Download user story templates
Ready to use these user story templates on your own? Download our template below to create custom user stories based on your products and customers' needs.
Best practices for creating user stories
Some best practices for putting user stories together include:
Collaborate across teams: The more team members involved in your story, the richer they become. Different perspectives can shape how you frame user goals and pain points.
Empathize with your users: When making a user story, give your users a name and internal traits. You aren’t creating an abstraction, so make them feel like real people you know. Base these off real customers you’ve talked to.
Focus on what users want, not implementation: Lay out the user’s needs, not how you’ll meet them. You can’t reduce user stories to a series of boxes you check off.
Keep your stories simple: You want every user story concise, clear, and easy to understand. Avoid ambiguity and complexity to focus on the essence of a user’s needs.
Use impact mapping: Impact mapping ties user stories to goals, actors, impacts, and deliverables. These categories answer the why, who, how, and what questions related to your stories.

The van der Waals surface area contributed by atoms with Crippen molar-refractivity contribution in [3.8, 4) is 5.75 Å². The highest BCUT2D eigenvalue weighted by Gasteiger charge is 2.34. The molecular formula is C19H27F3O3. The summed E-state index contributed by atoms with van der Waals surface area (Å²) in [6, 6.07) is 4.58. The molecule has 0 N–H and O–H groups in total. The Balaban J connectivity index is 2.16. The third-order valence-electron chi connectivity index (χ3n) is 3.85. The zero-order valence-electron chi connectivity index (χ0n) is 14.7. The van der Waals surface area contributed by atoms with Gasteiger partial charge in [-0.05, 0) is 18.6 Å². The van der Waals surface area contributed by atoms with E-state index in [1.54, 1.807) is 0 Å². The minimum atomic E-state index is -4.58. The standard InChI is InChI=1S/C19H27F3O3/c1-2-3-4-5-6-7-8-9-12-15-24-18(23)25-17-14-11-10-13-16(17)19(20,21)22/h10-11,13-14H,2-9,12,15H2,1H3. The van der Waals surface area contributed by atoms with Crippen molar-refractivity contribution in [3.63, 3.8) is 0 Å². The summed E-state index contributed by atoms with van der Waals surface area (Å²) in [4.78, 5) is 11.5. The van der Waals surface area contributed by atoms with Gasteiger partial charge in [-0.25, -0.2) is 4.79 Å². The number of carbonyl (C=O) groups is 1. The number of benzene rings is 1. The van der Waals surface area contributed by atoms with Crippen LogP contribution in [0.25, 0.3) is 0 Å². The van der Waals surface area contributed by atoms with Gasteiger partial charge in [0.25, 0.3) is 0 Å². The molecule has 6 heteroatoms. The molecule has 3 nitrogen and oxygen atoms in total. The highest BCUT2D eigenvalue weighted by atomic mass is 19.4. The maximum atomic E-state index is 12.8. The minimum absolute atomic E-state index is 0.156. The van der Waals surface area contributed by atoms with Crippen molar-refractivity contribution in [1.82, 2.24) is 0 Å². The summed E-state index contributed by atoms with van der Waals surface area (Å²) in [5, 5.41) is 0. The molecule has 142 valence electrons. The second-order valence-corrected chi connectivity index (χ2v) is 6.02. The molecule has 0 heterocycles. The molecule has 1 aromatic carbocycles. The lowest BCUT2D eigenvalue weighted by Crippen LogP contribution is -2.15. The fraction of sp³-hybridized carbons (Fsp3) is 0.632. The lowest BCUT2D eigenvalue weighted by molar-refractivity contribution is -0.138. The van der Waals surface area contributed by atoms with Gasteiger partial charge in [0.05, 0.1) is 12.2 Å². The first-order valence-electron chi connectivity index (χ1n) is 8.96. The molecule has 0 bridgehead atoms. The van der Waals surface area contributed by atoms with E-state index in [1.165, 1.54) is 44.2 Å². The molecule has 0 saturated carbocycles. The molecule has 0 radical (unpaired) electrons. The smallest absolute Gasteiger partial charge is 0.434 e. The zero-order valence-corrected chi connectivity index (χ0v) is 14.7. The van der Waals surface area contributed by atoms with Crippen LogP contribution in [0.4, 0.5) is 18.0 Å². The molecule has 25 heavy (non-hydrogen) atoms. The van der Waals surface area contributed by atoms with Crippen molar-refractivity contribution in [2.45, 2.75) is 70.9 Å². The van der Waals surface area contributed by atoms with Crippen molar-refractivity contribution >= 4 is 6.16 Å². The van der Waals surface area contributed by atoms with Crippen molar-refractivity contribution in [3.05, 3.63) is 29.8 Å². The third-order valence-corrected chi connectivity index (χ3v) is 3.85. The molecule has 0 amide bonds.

Making the most of user stories with Pluralsight Flow
Putting together a user story highlights your product's value to customers. That said, the benefits continue after making your user story template. Thinking about the end user’s story and acceptance criteria will ensure you meet all their requirements. While the process takes time and thought, user story templates pay for themselves in customer retention and satisfaction.
Once you have your user stories in place, it’s time to create the features your story outlines. A tool like Pluralsight Flow can help you track how your team is mapping to goals, identify blockers keeping devs from completing acceptance criteria, and look for ways to improve your process along the way. To find out more, schedule a demo with our team today.